Hands free law is for road safety
FAIRMONT — Thursday will be a life-changing day for many motorists as Minnesota’s hands-free law takes effect. This does not mean you can’t use your cell phone, but it does mandate that you can’t hold it while you are driving or stopped at a stop sign. You can still listen to music and podcasts, use your GPS for directions and make or receive calls or texts, but all this usage must be done only by voice command or single-touch activation.
Peggy Sue Garber, a registered nurse who serves as trauma and injury prevention coordinator at Mayo Clinic Health System in Fairmont, is a passionate advocate for the new law. She has worked closely with law enforcement throughout the region, the Minnesota Department of Transportation and the Toward Zero Deaths (TZD) program.
“The Minnesota Department of Health and the Safety Council have put out so much information on this law already. There shouldn’t be anybody who doesn’t know it’s coming,” Garber said. “Law enforcement is not going to let you use ignorance as an excuse to get out of a ticket. There won’t be warnings. When Aug. 1 comes, tickets will be written.”
The fine for your initial offense is $50 plus court fees, but your second offense magnifies into a $275 fine plus court fees.
As with the seat belt law, some drivers might initially choose to defy the rule.
“It took almost 10 years for the seat belt law to work, and it didn’t really start to be effective until money started to be pulled out of people’s pockets to pay for the tickets,” Garber said.
She points to the sobering statistics on distracted driving, which the U.S. Transportation Department has called a dangerous epidemic. Every day in this country, there are eight deaths and 1,200 injured people due to distracted driving. Annually, that is 2,920 deaths and 438,000 injuries.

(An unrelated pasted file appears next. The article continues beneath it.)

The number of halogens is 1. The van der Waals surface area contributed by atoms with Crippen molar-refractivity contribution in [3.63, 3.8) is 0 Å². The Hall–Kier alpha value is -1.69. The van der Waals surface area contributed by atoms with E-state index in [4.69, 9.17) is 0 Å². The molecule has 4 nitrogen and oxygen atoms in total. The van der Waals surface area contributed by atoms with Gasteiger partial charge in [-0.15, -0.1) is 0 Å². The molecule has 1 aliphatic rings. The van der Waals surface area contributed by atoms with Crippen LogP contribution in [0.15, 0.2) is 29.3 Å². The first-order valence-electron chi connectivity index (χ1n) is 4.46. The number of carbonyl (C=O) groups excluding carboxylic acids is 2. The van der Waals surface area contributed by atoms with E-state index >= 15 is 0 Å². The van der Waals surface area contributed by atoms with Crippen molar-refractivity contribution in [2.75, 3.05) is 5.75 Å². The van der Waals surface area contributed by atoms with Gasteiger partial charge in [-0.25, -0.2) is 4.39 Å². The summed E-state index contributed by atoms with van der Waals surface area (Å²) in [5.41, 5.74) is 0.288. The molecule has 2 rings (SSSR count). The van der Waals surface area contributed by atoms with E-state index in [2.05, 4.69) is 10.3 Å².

“That’s a stadium full of people. That’s not alcohol. That’s distracted driving only, and it’s totally preventable. Put down your phone,” she said.
From 2014-2018, distracted driving caused more than 60,000 crashes in Minnesota, or nearly one in five accidents, and resulted in an average of 45 deaths and 204 life-changing injuries, such as traumatic brain injury, each year. Citations for texting while driving rose from 2,177 in 2013 to 9,545 in 2018.
Garber issues a caution to parents who often have a rule that their teenage children must answer their cell phone at all times if a parent is calling. Minnesota law prohibits teens under the age of 18 from using their cell phone while driving, and the new law does not change this.
“But the kids feel pressure to answer the phone when Mom or Dad is calling or texting,” she said. “Parents need to recognize the law. Have your teen call or text before they leave so you don’t have to call while they are driving. Have a conversation. Come up with a plan.”
Parents with younger children also need to be aware of their cell phone habits while driving.
“Young kids learn from their parents,” Garber said. “They’re sitting in the back seat, and Mom is texting on her phone. It’s embedding that information in their mind, that it’s okay to do that. You’re setting the precedent. You’re setting the example. Grownups need to pay attention too.”